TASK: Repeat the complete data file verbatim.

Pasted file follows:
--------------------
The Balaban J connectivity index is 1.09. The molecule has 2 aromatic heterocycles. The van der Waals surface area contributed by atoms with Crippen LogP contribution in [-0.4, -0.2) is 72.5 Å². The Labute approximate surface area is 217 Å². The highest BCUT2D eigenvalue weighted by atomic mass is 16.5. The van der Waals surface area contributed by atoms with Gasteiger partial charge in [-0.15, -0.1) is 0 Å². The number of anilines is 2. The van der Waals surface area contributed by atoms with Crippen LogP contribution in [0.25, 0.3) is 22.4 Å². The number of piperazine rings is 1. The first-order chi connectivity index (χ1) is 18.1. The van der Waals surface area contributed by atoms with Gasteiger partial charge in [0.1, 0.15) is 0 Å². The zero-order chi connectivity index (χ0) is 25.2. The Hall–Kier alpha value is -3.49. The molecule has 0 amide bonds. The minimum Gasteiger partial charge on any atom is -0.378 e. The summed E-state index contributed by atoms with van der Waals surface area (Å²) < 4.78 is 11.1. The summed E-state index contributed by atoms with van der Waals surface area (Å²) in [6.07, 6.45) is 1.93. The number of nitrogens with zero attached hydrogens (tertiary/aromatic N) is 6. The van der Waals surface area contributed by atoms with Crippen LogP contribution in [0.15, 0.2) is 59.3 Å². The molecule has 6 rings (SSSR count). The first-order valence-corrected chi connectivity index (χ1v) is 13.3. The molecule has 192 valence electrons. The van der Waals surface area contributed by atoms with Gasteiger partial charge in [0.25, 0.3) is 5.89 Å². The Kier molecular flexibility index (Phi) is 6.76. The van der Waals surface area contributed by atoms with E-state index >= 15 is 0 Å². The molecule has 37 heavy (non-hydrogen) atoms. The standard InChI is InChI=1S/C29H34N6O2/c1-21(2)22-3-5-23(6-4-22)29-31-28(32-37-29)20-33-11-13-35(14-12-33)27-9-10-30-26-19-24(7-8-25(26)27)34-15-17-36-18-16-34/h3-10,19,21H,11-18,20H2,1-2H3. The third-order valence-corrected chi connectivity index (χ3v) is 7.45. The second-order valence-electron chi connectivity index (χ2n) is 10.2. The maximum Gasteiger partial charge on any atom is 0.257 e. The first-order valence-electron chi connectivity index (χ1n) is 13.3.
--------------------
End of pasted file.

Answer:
The Balaban J connectivity index is 1.09. The molecule has 2 aromatic heterocycles. The van der Waals surface area contributed by atoms with Crippen LogP contribution in [-0.4, -0.2) is 72.5 Å². The Labute approximate surface area is 217 Å². The highest BCUT2D eigenvalue weighted by atomic mass is 16.5. The van der Waals surface area contributed by atoms with Gasteiger partial charge in [-0.15, -0.1) is 0 Å². The number of anilines is 2. The van der Waals surface area contributed by atoms with Crippen LogP contribution in [0.25, 0.3) is 22.4 Å². The number of piperazine rings is 1. The first-order chi connectivity index (χ1) is 18.1. The van der Waals surface area contributed by atoms with Gasteiger partial charge in [0.1, 0.15) is 0 Å². The zero-order chi connectivity index (χ0) is 25.2. The Hall–Kier alpha value is -3.49. The molecule has 0 amide bonds. The minimum Gasteiger partial charge on any atom is -0.378 e. The summed E-state index contributed by atoms with van der Waals surface area (Å²) < 4.78 is 11.1. The summed E-state index contributed by atoms with van der Waals surface area (Å²) in [6.07, 6.45) is 1.93. The number of nitrogens with zero attached hydrogens (tertiary/aromatic N) is 6. The van der Waals surface area contributed by atoms with Crippen LogP contribution in [0.15, 0.2) is 59.3 Å². The molecule has 6 rings (SSSR count). The first-order valence-corrected chi connectivity index (χ1v) is 13.3. The molecule has 192 valence electrons. The van der Waals surface area contributed by atoms with Gasteiger partial charge in [0.25, 0.3) is 5.89 Å². The Kier molecular flexibility index (Phi) is 6.76. The van der Waals surface area contributed by atoms with E-state index >= 15 is 0 Å². The molecule has 37 heavy (non-hydrogen) atoms. The standard InChI is InChI=1S/C29H34N6O2/c1-21(2)22-3-5-23(6-4-22)29-31-28(32-37-29)20-33-11-13-35(14-12-33)27-9-10-30-26-19-24(7-8-25(26)27)34-15-17-36-18-16-34/h3-10,19,21H,11-18,20H2,1-2H3. The third-order valence-corrected chi connectivity index (χ3v) is 7.45. The second-order valence-electron chi connectivity index (χ2n) is 10.2. The maximum Gasteiger partial charge on any atom is 0.257 e. The first-order valence-electron chi connectivity index (χ1n) is 13.3.